Treating viruses isn’t an easy task. They take over the cell, use its activities in their favor, and therefore are considered parasites .
An important question we should discuss is, why don’t doctors prescribe antibiotics for viral infections? Well, the answer lies within the bacteria’s structure.
Unlike viruses, bacteria are very similar to each other and different from us humans. This is reflected, for example, in very conserved protein elements different from ours found on their outer surface .
Antibiotics target those specific conserved elements which are significant for bacteria activity, thus eliminating the bacteria from the body. This fact becomes a problem when antibiotics eliminate good bacteria from the body as well .
Viruses, are actually parasites, and unlike bacteria, their elements aren’t conserved between one another and strikingly, in some cases, they mimic elements we have in our cells. This fact makes it difficult for our immune system to recognize viruses as a foreign element .
Therefore, treating viruses requires high creativity and very deep thought from doctors, researchers and pharmaceutical companies.
Over the years, the scientific community finally realized that understanding the molecular process of viral infection is important and will aid in the development of antiviral drugs.
For instance, acyclovir takes advantage of a specific viral molecular pathway and thus prevents further viral replication without affecting the normal cellular processes.
Turns out that a research team investigated whether inhibitors of a specific viral protein would stop and delay the replication of HSV-1 and HSV-2. Strikingly, the inhibitors stopped accumulation of viral genomes and infectious particles and blocked the viral replication cycle . Do I smell new herpes treatment???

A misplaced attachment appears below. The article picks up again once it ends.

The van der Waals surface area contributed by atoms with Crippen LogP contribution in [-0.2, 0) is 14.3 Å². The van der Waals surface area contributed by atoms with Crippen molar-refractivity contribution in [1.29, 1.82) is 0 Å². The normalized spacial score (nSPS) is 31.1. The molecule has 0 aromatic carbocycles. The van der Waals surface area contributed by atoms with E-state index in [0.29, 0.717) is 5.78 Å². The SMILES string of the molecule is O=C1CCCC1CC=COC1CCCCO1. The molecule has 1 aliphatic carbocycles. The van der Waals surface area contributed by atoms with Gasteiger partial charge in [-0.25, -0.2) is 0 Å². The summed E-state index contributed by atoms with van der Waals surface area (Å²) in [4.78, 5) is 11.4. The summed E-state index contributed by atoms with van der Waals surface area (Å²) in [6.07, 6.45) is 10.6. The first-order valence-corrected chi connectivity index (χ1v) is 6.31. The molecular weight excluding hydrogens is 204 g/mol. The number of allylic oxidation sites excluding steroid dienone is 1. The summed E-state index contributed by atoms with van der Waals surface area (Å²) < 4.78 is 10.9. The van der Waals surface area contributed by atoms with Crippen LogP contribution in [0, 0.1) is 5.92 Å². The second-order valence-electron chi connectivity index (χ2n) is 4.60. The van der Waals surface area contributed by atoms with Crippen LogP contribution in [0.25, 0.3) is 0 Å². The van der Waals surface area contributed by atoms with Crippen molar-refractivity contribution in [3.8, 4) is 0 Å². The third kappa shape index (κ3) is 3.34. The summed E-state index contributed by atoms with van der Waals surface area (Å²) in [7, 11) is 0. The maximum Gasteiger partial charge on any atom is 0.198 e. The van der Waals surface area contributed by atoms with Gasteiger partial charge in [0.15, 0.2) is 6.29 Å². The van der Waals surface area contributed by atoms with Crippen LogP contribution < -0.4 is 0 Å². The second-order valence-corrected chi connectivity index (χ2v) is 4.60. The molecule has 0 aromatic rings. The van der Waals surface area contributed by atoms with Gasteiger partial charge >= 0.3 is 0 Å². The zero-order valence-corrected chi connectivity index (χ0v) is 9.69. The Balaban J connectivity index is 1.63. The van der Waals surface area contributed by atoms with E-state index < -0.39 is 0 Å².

These results are very encouraging since they enable an additional pathway to fight the virus. And it doesn’t end there, after scientists discover the mechanism by which this drug inhibits the spread of the virus, it can be used along with other antivirals as a cocktail, similar to HIV treatment, therefore preventing resistance.
Turns out that one of the tested inhibitors has already proven effective in animals and another is found in a topical anti fungal already FDA approved for use! 
Research team hopes that herpes virus changes very slowly. That gives them a better chance at investigating something that can work for a long time without allowing the virus to mutate as rapidly as currently approved treatments do [4-5].
1. Koonin EV, Senkevich TG, Dolja VV. The ancient Virus World and evolution of cells. Biol. Direct. 2006;1:29.
2. Woese CR, Fox GE (1977). “Phylogenetic structure of the prokaryotic domain: the primary kingdoms”. Proceedings of the National Academy of Sciences of the United States of America 74 (11): 5088–90.
3. Goodman, Louis, & Gilman, Alfred (1941). The Pharmacological Basis of Therapeutics (1st ed.) New York: The Macmillan Company.
4. J. E. Tavis, H. Wang, A. E. Tollefson, B. Ying, M. Korom, X. Cheng, F. Cao, K. L. Davis, W. S. M. Wold, L. A. Morrison. Inhibitors of Nucleotidyltransferase Superfamily Enzymes Suppress Herpes Simplex Virus Replication.Antimicrobial Agents and Chemotherapy, 2014; 58 (12): 7451
5. Saint Louis University. “Enzyme inhibitors suppress herpes simplex virus replication, study finds.” ScienceDaily. ScienceDaily, 18 December 2014. <www.sciencedaily.com/releases/2014/12/141218131937.htm>.